Today’s Climate: July 27, 2009

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US, China Continue Climate Change Talks in Washington (Los Angeles Times)

The United States and China today kick off talks in Washington that are expected to include the need for both sides to reach consensus on tackling climate change.

Japan Opposition Party Vows Stronger Emissions Targets (Bloomberg)

The head of the opposition Democratic Party of Japan, favored to win next month’s election, aims to lower the country’s greenhouse-gas emissions 25 percent by 2020 from 1990 levels.

Hydropower Booms Pits Fish v. Power (Los Angeles Times)

Armed with the possibility of powerful new cap-and-trade financial bonuses, the National Hydropower Association has set a goal of doubling the nation’s hydropower capacity by 2025. Expanding hydropower is fraught with controversy, though, involving fish.

4 Reasons Natural Gas Prices Will Stay Low (Globe & Mail)

Four trends have emerged that could keep natural gas prices near current levels for several years to come, in contrast to many published forecasts, writes a McKinsey & Co. analyst. That could throw into question elements of energy policies and environmental legislation.

UK Plans £1B Loans for 1 GW of Wind Farms (Guardian)

The UK plans 1 billion pounds in loans to kick-start 1 gigawatt of onshore wind projects that have been delayed by the credit crunch – enough to power 2 million homes.

Greenpeace Threatens Legal Action Over UK Nuclear Reactors (Guardian)

Greenpeace is threatening to take legal action against E.ON and other nuclear power companies for rushing ahead with plans to build new reactors before they have got the proper consents.

Uranium Contamination Haunts Navajo Nation (New York Times)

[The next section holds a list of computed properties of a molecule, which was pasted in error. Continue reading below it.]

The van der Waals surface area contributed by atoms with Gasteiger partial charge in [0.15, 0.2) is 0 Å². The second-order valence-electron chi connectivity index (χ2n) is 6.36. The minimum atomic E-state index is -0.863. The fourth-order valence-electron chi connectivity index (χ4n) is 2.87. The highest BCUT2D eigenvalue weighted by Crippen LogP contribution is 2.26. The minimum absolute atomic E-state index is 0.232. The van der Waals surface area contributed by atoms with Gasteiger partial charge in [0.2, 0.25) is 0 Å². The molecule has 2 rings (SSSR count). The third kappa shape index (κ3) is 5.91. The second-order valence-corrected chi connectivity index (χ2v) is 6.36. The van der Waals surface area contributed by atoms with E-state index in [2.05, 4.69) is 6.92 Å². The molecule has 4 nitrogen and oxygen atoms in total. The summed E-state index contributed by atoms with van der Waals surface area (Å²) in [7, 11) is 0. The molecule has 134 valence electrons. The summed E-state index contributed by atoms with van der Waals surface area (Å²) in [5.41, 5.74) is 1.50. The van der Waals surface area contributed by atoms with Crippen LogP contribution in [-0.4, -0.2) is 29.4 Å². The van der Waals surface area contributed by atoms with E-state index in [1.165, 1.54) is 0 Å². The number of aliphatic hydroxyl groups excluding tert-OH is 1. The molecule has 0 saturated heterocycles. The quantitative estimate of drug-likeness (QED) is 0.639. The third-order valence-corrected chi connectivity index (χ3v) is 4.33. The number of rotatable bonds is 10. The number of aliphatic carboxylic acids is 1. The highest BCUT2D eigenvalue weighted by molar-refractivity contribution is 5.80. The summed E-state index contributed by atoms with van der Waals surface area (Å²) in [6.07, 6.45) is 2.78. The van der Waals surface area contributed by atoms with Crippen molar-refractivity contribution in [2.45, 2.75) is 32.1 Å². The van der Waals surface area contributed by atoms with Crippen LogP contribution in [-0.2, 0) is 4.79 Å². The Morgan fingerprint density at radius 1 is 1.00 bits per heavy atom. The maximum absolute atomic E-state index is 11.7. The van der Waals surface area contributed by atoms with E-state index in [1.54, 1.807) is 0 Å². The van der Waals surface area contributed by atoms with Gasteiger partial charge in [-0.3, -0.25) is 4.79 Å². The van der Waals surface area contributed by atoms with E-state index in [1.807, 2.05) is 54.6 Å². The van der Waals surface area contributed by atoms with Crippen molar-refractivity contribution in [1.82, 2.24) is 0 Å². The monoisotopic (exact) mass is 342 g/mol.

The legacy wrought from decades of uranium mining is long and painful on the Navajo Nation. Many Navajo miners died from radiation-related illnesses. Some homes are still contaminated and only now being torn down and rebuilt.

Hotter Weather Fed Growth of Incan Empire (New Scientist)

The meteoric rise of the Incan empire between 1400 and 1532 was driven by a sustained period of warmer weather, new research on Peruvian lake sediments suggests. The study also carries warning for Peru about melting of glaciers the country relies on today.

Spotlight on Russia’s Role in Climate Control (New York Times)

Russia is one of the planet’s most prodigious suppliers of fossil fuels and an intense consumer of energy. Its energy intensity — the amount of energy a country burns through to achieve a unit of gross domestic product — is double that of the United States.

ENER-G Launches Green Training Program (Business Green)

With a skills gap expected in the emerging green economy, UK-based cleantech firm ENER-G is launching its own careers program designed to recruit engineering graduates and train them in environmental technology and management.

South Korean Firms to Spend $2.6B on Syngas Projects (Business Green)

SK Energy, South Korea’s largest oil refiner, is teaming with domestic steel maker Pohang Iron and Steel to develop synthetic natural gas to replace imports of liquefied natural gas and syncrude for product production.

U.S. Solar Startup Suniva Gets $75 Million (Reuters)

U.S. solar startup Suniva says it completed a $75 million financing round, more evidence that funding for green technology startups is recovering from a sharp falloff earlier this year brought on by the global credit crisis.

Sen. Kerry: US, China Must Fight Emissions Together (Financial Times)

Yes, we want more than promises from China – the world’s largest emitter must eventually accept binding reductions. But it would be a mistake to focus single-mindedly on what China has said it will not do, Kerry writes.

RFK Jr. on Beating King Coal (Huffington Post)

The recent maturation of solar, geothermal and wind technologies will allow us to meet most of our future energy needs with clean, cheap renewables, Kennedy writes. A quick conversion from coal to gas is the quickest route for jumpstarting our economy and saving our planet.